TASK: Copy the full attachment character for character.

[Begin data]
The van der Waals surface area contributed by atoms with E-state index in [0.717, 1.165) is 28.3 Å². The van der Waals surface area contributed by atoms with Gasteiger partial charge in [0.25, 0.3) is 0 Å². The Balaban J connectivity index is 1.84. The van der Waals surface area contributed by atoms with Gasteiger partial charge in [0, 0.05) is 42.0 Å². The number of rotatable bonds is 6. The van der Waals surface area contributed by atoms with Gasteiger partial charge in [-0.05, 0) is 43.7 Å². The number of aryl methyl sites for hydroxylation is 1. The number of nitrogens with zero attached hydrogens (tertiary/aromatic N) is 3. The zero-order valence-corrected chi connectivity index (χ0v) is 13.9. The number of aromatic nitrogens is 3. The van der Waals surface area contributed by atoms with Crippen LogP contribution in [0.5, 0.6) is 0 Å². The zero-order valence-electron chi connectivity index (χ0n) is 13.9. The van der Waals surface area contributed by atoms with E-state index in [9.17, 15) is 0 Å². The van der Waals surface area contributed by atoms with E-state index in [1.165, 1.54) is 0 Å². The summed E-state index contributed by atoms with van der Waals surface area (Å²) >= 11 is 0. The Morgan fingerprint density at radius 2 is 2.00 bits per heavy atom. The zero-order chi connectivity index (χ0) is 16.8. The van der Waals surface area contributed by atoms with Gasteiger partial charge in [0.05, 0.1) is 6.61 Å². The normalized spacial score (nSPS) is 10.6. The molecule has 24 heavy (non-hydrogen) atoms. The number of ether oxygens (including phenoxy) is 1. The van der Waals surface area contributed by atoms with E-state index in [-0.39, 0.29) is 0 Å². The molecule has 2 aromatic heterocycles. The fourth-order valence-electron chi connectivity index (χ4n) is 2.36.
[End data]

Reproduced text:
The van der Waals surface area contributed by atoms with E-state index in [0.717, 1.165) is 28.3 Å². The van der Waals surface area contributed by atoms with Gasteiger partial charge in [0.25, 0.3) is 0 Å². The Balaban J connectivity index is 1.84. The van der Waals surface area contributed by atoms with Gasteiger partial charge in [0, 0.05) is 42.0 Å². The number of rotatable bonds is 6. The van der Waals surface area contributed by atoms with Gasteiger partial charge in [-0.05, 0) is 43.7 Å². The number of aryl methyl sites for hydroxylation is 1. The number of nitrogens with zero attached hydrogens (tertiary/aromatic N) is 3. The zero-order valence-corrected chi connectivity index (χ0v) is 13.9. The number of aromatic nitrogens is 3. The van der Waals surface area contributed by atoms with Crippen LogP contribution in [0.5, 0.6) is 0 Å². The zero-order valence-electron chi connectivity index (χ0n) is 13.9. The van der Waals surface area contributed by atoms with E-state index in [9.17, 15) is 0 Å². The van der Waals surface area contributed by atoms with E-state index in [1.165, 1.54) is 0 Å². The summed E-state index contributed by atoms with van der Waals surface area (Å²) >= 11 is 0. The Morgan fingerprint density at radius 2 is 2.00 bits per heavy atom. The zero-order chi connectivity index (χ0) is 16.8. The van der Waals surface area contributed by atoms with Gasteiger partial charge in [0.05, 0.1) is 6.61 Å². The normalized spacial score (nSPS) is 10.6. The molecule has 24 heavy (non-hydrogen) atoms. The number of ether oxygens (including phenoxy) is 1. The van der Waals surface area contributed by atoms with E-state index in [-0.39, 0.29) is 0 Å². The molecule has 2 aromatic heterocycles. The fourth-order valence-electron chi connectivity index (χ4n) is 2.36.